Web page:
The last stop on our trail of physiology this Fall is Arizona. The Arizona Physiological Society held their annual meeting on the Medical Campus of the University of Arizona in Tucson on November 11-12.
The meeting opened with a special session for future (and current) physiologists interested in careers outside of academia. With academic jobs being so hard to come by, it is great that this chapter is supporting future scientists by suggesting alternate career options.
Dr. Douglas C. Eaton, from Emory University School of Medicine in Atlanta, presented the Keynote Lecture for the meeting. His talk was “The phosphatidylinositol phosphate regulation of eNaC: lipid rafts, cytoskeleton, and MARCKS protein.” In a nutshell, his research is centered on how lipids help to regulate the activity of epithelial sodium channels (ENaC). You might recall the phrases, “water follows salt” or “where salt goes, water follows” from your science courses. Therefore, these channels are really important in the regulation of fluid balance in the lungs as well as the total body.
The Distinguished Arizona Lecture was given by Dr. Kiisa C. Nishikawa from Northern Arizona University in Flagstaff. Her talk was “What is the role of titin in active muscle?” Titin is a large elastic protein in muscle that Dr. Nishikawa’s studies have shown plays a role in the elastic recoil of muscle contraction.
Other highlights from the meeting included talks on how the activity of the electron transport chain in sparrows is much greater than that of rats allowing the birds to utilize fat more efficiently for energy (Kuzmiak S, Willis WT; Arizona State University). A talk presented by Dr. Rayna Gonzales (University of Arizona) focused on how dihydrotestosterone may actually protect blood vessels in the brain from inflammation. Another presentation showed that the energetic demands of flight compete with the demands of digestion in hawkmoths (Manduca sexta) (Contreras HL, Davidowitz G; University of Arizona).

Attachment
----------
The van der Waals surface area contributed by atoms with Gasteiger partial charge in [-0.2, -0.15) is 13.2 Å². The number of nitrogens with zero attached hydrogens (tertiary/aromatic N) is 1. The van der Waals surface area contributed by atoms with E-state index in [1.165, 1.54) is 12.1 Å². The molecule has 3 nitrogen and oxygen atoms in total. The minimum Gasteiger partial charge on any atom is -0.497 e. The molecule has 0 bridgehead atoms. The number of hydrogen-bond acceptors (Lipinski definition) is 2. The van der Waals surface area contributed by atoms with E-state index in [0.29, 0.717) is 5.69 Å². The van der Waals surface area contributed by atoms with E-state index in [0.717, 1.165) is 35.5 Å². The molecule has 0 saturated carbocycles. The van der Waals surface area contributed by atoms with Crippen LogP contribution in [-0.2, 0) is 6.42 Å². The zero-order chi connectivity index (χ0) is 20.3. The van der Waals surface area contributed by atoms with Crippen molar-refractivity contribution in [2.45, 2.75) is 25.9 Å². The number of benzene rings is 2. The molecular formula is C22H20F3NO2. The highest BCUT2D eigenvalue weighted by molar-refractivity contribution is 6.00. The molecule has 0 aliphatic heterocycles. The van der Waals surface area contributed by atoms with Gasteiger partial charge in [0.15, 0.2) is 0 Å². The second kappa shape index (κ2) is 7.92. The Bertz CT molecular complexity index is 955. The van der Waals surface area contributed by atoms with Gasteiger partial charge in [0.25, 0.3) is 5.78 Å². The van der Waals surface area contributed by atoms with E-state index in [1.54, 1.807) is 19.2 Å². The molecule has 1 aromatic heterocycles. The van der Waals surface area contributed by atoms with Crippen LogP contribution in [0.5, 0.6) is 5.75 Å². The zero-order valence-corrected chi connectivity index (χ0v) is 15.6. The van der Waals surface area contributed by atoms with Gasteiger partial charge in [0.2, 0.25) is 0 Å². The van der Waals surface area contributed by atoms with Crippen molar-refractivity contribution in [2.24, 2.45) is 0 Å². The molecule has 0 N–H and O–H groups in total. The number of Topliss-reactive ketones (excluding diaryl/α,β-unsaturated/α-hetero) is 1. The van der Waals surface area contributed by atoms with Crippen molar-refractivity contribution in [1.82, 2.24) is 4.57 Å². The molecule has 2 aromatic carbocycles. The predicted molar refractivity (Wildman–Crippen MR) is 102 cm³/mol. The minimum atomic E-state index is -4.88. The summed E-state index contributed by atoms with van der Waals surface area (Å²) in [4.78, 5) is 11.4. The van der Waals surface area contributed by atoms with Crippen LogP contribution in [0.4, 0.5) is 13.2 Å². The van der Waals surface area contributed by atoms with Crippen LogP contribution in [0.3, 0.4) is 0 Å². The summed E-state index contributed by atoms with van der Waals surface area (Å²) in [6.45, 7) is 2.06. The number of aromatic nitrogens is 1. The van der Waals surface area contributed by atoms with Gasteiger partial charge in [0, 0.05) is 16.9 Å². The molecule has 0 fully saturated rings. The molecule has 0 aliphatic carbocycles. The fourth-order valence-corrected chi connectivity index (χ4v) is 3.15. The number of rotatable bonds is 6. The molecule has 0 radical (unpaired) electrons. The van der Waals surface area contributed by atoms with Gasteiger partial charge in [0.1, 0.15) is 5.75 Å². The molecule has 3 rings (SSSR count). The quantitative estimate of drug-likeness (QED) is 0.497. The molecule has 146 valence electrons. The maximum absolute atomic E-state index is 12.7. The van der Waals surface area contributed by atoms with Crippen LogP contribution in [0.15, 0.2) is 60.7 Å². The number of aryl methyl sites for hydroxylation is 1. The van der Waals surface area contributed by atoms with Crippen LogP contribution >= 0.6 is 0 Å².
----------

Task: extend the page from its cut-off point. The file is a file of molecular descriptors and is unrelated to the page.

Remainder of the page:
There were also many interesting poster presentations. Researchers from Northern Arizona University in collaboration with Dr. David Lee from UNLV, presented a poster on how North American bullfrogs are able to generate enough force to jump while they are floating in water (Wilkinson KC, Nishikawa KC, Uyeno TA, Lee D). There was also a poster on how mutations in the titin protein may be involved in muscular dystrophy (Tiffany H, Gage MJ; Northern Arizona University). In other studies, potassium channels were found to be critical in the vasodilation of avian arteries (Jarrett C, Lekic M, Smith CL, Sweazea KL; Arizona State University). Researchers at Midwestern University found that 5 weeks of treadmill training actually worsened symptoms of diabetes in a mouse model compared to animals that were allowed to run voluntarily or animals that remained sedentary (Broderick TL, Parrott CR, Ghosh P).